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Coming across this, you probably thought to yourself “what an interesting topic, I wonder what it has to say”. Well, we are right there with you. There are a lot of things you shouldn’t do with your money and even without reading further, you can probably outline about 20 things, (go ahead if you’d like to).

Trust me you’d have fun doing that because it was quite fun coming up with this list and we’d like to present to you the top 6 things we believe you must not do with your money. Have a fun read.

DO NOT BE UNINTENTIONAL WITH YOUR MONEY

Intentional living is important and it is something that has caught on over the years. To be intentional means to be deliberate in your actions and decisions. Basically, what you must understand from this is that you should not be impulsive with your money, whether in your spending, savings, and investment decisions, you must be deliberate. There is a popular saying that goes “failure to plan is planning to fail”.

It is necessary to always have a plan/budget for your money. Never leave your money to chance. Be intentional, be deliberate, and do not be passive with your money plans. To get started, you can focus on three steps; have a vision, create a plan, set limits. You can decide to be intentional with your impulse buying as well. When you create a plan and set limits and you do not go over that limit, even when you decide to splurge, you would still be on track to achieving your goals.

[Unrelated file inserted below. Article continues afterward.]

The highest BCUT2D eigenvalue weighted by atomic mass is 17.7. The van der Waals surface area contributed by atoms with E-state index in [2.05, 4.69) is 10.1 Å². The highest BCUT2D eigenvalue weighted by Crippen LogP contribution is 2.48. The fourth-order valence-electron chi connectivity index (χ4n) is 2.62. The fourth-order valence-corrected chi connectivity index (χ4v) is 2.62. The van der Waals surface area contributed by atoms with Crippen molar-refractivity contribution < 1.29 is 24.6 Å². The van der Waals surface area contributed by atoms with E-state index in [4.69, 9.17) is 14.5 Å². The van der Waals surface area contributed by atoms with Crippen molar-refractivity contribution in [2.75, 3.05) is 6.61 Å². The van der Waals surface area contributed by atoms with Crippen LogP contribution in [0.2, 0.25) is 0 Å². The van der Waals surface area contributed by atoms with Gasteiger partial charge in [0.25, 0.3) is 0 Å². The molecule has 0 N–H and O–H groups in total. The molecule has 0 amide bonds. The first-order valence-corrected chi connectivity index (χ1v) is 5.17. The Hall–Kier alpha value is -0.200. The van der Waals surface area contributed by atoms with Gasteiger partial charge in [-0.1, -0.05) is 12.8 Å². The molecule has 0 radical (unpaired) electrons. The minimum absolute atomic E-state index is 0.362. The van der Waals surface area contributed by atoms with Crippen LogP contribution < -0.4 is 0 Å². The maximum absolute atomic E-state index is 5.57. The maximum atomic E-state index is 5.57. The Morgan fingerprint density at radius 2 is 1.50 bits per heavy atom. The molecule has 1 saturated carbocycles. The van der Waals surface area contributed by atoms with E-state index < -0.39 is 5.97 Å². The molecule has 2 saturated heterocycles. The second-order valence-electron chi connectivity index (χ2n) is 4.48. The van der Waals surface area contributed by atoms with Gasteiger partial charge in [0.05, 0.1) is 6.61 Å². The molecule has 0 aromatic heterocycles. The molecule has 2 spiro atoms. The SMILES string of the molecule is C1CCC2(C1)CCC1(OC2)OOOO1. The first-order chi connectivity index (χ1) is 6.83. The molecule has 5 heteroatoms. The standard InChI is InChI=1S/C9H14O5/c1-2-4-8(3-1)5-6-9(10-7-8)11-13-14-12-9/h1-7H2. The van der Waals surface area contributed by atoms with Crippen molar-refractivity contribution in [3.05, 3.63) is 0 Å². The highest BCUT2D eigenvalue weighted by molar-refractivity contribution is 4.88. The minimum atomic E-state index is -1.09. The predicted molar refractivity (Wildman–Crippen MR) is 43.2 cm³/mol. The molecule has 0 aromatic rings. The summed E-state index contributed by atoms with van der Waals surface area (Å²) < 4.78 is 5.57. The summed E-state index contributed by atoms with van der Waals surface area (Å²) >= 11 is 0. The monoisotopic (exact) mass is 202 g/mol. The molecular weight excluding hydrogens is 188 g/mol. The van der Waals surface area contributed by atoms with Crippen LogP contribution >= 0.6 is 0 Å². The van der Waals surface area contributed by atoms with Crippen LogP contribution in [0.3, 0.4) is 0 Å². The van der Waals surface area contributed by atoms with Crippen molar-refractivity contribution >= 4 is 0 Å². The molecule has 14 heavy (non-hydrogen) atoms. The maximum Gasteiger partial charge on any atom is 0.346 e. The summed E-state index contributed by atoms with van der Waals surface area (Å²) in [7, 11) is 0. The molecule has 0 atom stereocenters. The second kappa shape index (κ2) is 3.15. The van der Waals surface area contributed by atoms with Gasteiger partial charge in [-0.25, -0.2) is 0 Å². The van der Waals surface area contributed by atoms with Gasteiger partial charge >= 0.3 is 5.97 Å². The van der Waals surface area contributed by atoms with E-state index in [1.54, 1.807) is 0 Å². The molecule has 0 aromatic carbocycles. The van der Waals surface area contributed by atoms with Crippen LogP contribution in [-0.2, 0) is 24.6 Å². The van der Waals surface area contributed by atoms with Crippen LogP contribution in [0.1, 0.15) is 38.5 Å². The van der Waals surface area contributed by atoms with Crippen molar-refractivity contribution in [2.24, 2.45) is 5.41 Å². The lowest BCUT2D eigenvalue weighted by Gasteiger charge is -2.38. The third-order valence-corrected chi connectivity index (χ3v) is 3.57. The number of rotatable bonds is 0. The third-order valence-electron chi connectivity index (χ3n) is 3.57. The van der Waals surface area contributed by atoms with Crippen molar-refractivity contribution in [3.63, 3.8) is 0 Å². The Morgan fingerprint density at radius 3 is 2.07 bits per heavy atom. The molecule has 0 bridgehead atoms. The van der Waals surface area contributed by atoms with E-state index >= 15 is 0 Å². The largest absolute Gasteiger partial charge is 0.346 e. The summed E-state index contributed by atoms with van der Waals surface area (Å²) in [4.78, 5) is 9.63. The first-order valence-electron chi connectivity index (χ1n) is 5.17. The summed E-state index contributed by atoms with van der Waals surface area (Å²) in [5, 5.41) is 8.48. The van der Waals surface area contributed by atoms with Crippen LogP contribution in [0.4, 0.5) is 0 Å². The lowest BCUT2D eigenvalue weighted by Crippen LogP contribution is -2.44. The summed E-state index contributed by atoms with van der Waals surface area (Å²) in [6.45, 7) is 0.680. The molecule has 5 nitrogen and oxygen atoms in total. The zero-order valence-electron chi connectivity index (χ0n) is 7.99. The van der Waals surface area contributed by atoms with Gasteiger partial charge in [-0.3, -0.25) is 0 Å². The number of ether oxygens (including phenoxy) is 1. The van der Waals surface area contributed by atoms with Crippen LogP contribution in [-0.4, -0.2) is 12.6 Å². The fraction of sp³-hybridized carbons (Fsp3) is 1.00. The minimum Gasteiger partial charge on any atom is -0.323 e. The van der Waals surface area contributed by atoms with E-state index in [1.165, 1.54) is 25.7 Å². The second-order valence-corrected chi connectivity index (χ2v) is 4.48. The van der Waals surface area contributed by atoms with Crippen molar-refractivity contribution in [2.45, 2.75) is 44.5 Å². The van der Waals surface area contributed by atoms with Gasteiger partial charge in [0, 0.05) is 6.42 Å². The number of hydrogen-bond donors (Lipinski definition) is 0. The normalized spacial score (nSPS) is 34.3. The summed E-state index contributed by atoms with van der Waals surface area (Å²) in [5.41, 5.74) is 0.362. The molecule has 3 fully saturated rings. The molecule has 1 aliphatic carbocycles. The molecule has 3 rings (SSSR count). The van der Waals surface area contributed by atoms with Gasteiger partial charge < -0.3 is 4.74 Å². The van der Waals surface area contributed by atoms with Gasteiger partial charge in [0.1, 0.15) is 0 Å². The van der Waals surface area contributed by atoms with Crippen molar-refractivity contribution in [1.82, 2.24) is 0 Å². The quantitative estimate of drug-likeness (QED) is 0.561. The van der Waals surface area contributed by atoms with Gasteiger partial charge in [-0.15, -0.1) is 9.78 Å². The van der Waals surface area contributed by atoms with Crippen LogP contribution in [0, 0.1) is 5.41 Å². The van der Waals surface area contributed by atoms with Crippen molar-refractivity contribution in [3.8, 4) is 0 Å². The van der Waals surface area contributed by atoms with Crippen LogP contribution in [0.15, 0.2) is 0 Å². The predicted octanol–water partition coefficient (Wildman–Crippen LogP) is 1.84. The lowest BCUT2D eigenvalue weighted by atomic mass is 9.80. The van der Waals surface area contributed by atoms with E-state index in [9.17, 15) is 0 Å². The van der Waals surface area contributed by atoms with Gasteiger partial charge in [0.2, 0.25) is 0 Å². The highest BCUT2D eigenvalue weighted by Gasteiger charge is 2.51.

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DO NOT MAKE LARGE PURCHASES WITHOUT CONSIDERING THE FULL COST

Part of being intentional with your money is to avoid large purchases if possible. Things like buying a car or land/homeownership should not be taken lightly. Even if you can afford the down-payment at that time, you have to consider the other charges and fees attached. If you can meet up with maintenance and servicing then, by all means, go ahead. Otherwise, it’d be best to review that decision. One way to achieve such purchase though, if your current earnings aren’t sufficient to support an extravagant purchase is to have a savings or budget plan for it.

Even if you cannot afford a financial advisor, there is a good number of mobile apps that would help you make such a savings plan. If you are the type of person that whenever you come upon ‘windfall’ or unexpected income, you’re already thinking of how to spend it extravagantly, you need to have a change of perspective. Before you think of buying that private jet or getting that car, you need to ask yourself if you are fully capable of maintaining it. Making rash purchase decisions can lead to regrets later.

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DO NOT CASH YOUR PAYCHECK RIGHT AWAY